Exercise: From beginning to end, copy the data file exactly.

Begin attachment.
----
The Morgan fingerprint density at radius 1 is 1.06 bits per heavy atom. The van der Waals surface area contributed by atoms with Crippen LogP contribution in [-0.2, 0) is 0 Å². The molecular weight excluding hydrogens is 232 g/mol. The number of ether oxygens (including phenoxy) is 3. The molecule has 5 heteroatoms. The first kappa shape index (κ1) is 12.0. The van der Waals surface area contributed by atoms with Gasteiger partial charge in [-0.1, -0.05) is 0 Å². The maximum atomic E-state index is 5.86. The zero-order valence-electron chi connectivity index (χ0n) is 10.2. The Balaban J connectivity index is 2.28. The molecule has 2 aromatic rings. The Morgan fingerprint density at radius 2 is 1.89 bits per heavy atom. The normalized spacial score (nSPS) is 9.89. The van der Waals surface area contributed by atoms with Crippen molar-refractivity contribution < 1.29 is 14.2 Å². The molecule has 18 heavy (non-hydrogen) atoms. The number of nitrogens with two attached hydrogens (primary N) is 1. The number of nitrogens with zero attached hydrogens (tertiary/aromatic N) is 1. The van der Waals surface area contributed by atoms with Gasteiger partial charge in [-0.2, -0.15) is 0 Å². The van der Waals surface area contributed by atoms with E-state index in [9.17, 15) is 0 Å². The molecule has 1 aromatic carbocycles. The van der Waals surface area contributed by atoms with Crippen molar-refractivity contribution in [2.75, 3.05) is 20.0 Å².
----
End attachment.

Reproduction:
The Morgan fingerprint density at radius 1 is 1.06 bits per heavy atom. The van der Waals surface area contributed by atoms with Crippen LogP contribution in [-0.2, 0) is 0 Å². The molecular weight excluding hydrogens is 232 g/mol. The number of ether oxygens (including phenoxy) is 3. The molecule has 5 heteroatoms. The first kappa shape index (κ1) is 12.0. The van der Waals surface area contributed by atoms with Gasteiger partial charge in [-0.1, -0.05) is 0 Å². The maximum atomic E-state index is 5.86. The zero-order valence-electron chi connectivity index (χ0n) is 10.2. The Balaban J connectivity index is 2.28. The molecule has 2 aromatic rings. The Morgan fingerprint density at radius 2 is 1.89 bits per heavy atom. The normalized spacial score (nSPS) is 9.89. The van der Waals surface area contributed by atoms with Crippen molar-refractivity contribution < 1.29 is 14.2 Å². The molecule has 18 heavy (non-hydrogen) atoms. The number of nitrogens with two attached hydrogens (primary N) is 1. The number of nitrogens with zero attached hydrogens (tertiary/aromatic N) is 1. The van der Waals surface area contributed by atoms with Gasteiger partial charge in [-0.2, -0.15) is 0 Å². The van der Waals surface area contributed by atoms with E-state index in [9.17, 15) is 0 Å². The molecule has 1 aromatic carbocycles. The van der Waals surface area contributed by atoms with Crippen molar-refractivity contribution in [2.75, 3.05) is 20.0 Å².